District ordered to provide CART (computer assisted real time transcription) for deaf student to meet her unique communication needs. District's offer of sign language interpreter and note taker were inadequate because it did not take into consideration that Student's mode of communication was spoken language. Student v. Glendora Unified School District, OAH Case #2006110090 (May 23, 2007).

District ordered to pay for an independent educational evaluation. District was also found to have violated Student's rights because her IEP goal was not clear and therefore denied parents right to participate in her IEP. Student v. Los Angeles Unified School District, OAH Case #2006120420 (June 20, 2007).

School district denied Student a free appropriate public education because his IEP did not address his need to participate in class discussion. District was ordered to provide the student with CART. Student v. Glendora Unified School District, OAH Case #2007080893 (December 17, 2007).

Straight “A” Deaf Student Made Eligible for Special Education and Given Real Time Transcription

A deaf junior in high school used spoken English as her primary mode of communication. Her school refused to make her eligible for special education because she got straight “A’s”. The school ignored that she spent as many as five to six hours a night studying to make up for what she could not hear during the school day. Her family wanted her to have real time captioning so that she could follow along with class discussions as they occurred. With real time captioning, she would be able to participate in class along with the other students that had typical hearing. We were able to compel the school to give her real time captioning and make her eligible for special education.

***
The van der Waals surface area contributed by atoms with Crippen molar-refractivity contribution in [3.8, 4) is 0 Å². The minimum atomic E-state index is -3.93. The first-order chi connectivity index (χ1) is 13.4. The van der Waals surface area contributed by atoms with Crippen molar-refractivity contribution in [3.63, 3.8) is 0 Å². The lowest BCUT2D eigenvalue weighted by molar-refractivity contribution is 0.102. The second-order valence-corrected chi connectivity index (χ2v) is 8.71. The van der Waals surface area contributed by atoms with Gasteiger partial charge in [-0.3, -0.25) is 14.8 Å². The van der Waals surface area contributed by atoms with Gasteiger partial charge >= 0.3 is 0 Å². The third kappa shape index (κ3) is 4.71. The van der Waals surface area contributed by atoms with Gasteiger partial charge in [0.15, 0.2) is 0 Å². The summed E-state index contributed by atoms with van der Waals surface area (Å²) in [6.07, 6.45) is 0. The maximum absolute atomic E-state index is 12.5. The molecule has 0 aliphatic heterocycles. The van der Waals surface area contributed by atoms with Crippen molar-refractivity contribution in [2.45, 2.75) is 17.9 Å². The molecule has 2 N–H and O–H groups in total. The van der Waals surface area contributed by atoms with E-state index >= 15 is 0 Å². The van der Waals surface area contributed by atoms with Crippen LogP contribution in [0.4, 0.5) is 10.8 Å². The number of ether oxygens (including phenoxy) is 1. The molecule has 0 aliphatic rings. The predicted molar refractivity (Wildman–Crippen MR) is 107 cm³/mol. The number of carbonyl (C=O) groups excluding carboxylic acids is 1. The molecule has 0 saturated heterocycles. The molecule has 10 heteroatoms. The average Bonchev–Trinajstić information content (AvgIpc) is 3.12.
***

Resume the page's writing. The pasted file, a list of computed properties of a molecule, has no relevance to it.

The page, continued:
Deaf Student With Cochlear Implant Taken Out of ASL Program

The Student who was in kindergarten just received a cochlear implant. Parents told the school that they wanted him to use spoken English and not sign language. The school ignored parents request and continued to keep him in a class where sign language was emphasized over oral communication. By the first grade, he was not making progress with his listening and speaking skills. He would come home from school using new signs that the family had never exposed him to at home. After several more IEP meetings, where parents’ preference for oral only communication were ignored with excuses that the child would fall behind academically and never reach his true potential without relying upon sign language, they retained us as legal counsel. We filed for due process and were able to secure placement in an oral only classroom, where after a short period of time the Student began to rely upon his listening and speaking skills instead of signs.